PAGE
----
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Introduction

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pp. 1-16

Since the final years of the twentieth century, many LatinAmerican countries have elected governments that identi -fied themselves with the ideological Left. In 1999 HugoCh?vez, a former participant in a plot to overthrow the government, waselected president of Venezuela after campaigning against market-orientedreforms and promising to upend the old social order and improve the livesof the poor. Brazil also veered toward the Left with the victory of the Par-...

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Chapter 1: Latin American Ideological Cycles in the Postwar Era

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pp. 17-46

Disappointment is the universal modern malady. It is also a basic spring ofpolitical change. People can never be fulfilled for long either in the publicor in the private sphere. We try one, then the other, and frustration compels achange in course. Moreover, however e?ective a particular course may be inmeeting one set of troubles, it generally falters and fails when new troubles...

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Chapter 2: Economic and Political Conditions That Benefit Leftist Parties in Latin America

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pp. 47-66

Are leftist parties the beneficiaries of the failure of market-oriented economic reforms in Latin America? As shownin chapter 1, there is academic consensus that the neolib-eral economic reforms implemented in Latin America after the debt crisisof the 1980s have largely failed to produce sustainable economic growthand employment. As a result, presidents such as Evo Morales and HugoCh?vez who campaigned against the neoliberal model may have bene -...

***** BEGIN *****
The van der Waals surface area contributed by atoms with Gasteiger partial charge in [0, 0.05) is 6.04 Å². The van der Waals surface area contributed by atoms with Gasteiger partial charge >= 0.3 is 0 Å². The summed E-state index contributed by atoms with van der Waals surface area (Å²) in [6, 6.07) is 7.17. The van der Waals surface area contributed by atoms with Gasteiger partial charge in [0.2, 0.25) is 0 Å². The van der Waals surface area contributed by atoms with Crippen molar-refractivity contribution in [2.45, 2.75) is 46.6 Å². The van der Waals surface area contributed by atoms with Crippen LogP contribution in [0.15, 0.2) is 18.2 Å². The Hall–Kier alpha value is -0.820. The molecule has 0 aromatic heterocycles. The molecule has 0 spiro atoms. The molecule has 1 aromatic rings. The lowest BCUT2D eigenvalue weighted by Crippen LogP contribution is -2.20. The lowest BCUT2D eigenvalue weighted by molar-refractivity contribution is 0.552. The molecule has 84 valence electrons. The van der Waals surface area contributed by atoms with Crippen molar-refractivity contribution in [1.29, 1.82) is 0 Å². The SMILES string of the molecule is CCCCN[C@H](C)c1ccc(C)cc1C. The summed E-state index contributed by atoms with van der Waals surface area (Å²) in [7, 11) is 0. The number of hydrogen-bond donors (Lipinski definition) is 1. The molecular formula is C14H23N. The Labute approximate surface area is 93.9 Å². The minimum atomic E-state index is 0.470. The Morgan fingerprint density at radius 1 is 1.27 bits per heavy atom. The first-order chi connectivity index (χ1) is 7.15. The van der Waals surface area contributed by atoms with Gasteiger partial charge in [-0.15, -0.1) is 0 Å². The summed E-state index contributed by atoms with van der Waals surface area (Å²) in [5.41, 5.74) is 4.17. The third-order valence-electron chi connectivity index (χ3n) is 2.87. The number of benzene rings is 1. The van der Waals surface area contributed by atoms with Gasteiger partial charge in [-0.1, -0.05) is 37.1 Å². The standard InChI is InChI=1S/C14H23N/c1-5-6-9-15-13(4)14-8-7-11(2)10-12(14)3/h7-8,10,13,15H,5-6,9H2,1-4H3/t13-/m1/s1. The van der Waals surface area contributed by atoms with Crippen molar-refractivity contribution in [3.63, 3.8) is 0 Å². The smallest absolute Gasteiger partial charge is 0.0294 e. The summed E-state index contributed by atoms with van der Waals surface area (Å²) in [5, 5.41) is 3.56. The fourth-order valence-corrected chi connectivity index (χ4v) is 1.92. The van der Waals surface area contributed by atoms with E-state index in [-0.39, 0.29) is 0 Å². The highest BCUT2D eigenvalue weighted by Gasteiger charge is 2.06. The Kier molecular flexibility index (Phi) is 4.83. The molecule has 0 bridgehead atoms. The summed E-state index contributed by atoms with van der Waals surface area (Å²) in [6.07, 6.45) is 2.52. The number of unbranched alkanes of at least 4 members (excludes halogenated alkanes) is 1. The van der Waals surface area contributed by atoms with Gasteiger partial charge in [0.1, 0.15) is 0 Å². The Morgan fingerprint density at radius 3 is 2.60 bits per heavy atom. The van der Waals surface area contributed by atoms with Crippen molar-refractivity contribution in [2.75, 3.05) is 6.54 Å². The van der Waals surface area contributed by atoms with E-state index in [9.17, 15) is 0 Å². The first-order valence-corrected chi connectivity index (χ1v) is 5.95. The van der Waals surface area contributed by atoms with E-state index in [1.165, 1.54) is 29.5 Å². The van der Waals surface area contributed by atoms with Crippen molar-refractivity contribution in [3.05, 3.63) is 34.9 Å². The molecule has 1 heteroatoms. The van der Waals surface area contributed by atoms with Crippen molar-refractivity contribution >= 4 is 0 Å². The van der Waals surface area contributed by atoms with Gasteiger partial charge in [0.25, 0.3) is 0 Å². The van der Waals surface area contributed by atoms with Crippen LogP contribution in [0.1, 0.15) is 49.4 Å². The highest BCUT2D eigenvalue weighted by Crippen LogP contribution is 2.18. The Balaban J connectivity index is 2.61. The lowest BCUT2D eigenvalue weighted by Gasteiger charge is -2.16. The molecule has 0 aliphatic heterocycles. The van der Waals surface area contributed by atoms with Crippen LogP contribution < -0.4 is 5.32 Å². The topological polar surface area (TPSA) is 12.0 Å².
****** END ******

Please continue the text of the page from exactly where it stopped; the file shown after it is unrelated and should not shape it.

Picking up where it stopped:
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Chapter 3: Micro Explanations for Voting Left in Latin America

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pp. 67-82

Latin American voting behavior is usually understood as beinghighly volatile and unpredictable due to the lack of strongparty and ideological identifications. Latin Americans seemmainly to base their votes on short-term factors such as economic con-ditions (Roberts and Wibbels 1999; Cant?n and Jorrat 2002) and can-didate image (Echegaray 2005; Weyland 2003). It is in this context thatrecent victories of leftist parties are puzzling. If ideology and party iden-...

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Chapter 4: Latin Americans Are Voting Left

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pp. 83-100